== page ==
Maria Bello Has Been Waiting to Make The Woman King for Decades
Maria Bello has played many roles in her life, as an actor, writer, artist, producer, activist. But the title she most closely aligns with now was given to her by friends in Paris: “Flâneuse.”
“It’s a woman who travels and collects stories—connects people and collects stories,” Bello tells me on a Zoom from her picturesque home in Paris, with a terrace overlooking the Seine.
For Bello, known for her work in TV (ER, NCIS) and film (Coyote Ugly, A History of Violence, The Mummy: Tomb of the Dragon Emperor), her lifelong ability to collect stories and connect people is what led her to The Woman King. When the credits roll on the film, viewers may have been surprised to see Bello’s name listed with a story and producer credit, but for the past couple decades, Bello has been carrying the story of a group of female African warriors close to her, looking for the right people to bring this story to life. She finally found the army she needed when she joined forces with producers Cathy Schulman, Viola Davis, and Julius Tennon, screenwriter Dana Stevens, and director Gina Prince-Bythewood. The film, which stars Davis as the leader of a fearsome female army, earned critical praise, awards buzz, and $92 million worldwide thus far at the box office.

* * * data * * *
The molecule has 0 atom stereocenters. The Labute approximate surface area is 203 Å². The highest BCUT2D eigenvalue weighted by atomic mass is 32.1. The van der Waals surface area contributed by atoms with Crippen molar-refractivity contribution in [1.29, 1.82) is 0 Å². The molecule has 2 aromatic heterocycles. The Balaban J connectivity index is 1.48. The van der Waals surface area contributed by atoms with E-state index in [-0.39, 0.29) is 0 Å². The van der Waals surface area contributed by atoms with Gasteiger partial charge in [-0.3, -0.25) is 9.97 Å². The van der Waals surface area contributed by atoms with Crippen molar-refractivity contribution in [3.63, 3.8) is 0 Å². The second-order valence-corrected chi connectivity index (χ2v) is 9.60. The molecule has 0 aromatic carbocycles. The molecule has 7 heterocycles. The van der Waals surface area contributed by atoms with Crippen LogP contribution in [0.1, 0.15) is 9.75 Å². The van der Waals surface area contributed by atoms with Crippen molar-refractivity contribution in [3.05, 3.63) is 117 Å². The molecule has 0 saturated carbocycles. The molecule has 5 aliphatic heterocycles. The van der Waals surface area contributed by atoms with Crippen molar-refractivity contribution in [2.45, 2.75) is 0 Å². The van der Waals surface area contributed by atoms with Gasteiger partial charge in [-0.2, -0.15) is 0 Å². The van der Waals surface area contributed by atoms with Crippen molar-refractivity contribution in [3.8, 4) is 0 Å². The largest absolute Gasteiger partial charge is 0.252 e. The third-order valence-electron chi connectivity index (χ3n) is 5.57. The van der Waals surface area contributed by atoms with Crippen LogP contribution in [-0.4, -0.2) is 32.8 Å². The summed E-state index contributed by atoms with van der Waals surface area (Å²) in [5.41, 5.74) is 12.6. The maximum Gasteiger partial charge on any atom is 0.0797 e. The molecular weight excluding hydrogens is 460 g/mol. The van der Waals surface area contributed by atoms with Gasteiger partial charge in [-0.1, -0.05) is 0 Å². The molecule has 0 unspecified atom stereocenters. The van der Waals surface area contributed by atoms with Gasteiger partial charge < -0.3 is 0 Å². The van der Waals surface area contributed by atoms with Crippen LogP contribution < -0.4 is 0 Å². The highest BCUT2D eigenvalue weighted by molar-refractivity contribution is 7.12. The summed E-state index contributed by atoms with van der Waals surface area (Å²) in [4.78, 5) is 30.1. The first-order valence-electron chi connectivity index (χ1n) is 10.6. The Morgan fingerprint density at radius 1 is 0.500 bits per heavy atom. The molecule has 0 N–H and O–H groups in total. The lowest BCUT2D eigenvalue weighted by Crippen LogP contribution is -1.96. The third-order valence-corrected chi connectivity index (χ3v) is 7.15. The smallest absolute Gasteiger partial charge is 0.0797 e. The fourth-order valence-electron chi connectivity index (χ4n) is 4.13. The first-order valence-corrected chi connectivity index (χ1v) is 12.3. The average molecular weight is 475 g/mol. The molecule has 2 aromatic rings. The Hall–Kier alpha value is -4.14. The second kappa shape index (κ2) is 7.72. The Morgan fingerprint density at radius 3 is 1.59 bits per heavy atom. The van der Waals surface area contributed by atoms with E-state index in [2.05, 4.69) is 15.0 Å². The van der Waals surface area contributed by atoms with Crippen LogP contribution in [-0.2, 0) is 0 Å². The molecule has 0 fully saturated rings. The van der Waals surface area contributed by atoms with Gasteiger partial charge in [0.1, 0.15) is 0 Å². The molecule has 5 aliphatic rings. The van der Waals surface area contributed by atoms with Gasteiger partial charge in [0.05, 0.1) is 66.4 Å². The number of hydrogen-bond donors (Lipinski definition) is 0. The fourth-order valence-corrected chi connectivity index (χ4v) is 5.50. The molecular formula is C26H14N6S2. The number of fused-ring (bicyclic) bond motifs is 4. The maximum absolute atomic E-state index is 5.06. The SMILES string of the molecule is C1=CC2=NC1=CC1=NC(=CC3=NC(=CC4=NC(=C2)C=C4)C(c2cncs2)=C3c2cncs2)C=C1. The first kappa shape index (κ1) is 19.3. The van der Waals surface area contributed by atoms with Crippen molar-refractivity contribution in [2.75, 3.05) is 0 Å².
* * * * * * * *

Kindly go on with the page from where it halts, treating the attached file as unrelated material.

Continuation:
Although storytelling is a pillar of Bello’s life, she’s kept the story of her involvement in The Woman King relatively quiet, and is speaking in-depth on it for the first time now. “I always felt like it wasn’t my story to tell,” she says. “This movie wouldn’t have been made without Viola and this team. I’m just proud.”
As a child growing up in Pennsylvania, Bello would read encyclopedia chapters about African nations over and over. Later, she worked at the library while studying political science at Villanova, which is where she began to focus in on women’s stories—or the lack thereof. “I realized there were really no history books about women,” she says. “The only women I could find in America were like Betsy Ross. She sewed the flag, and then what?”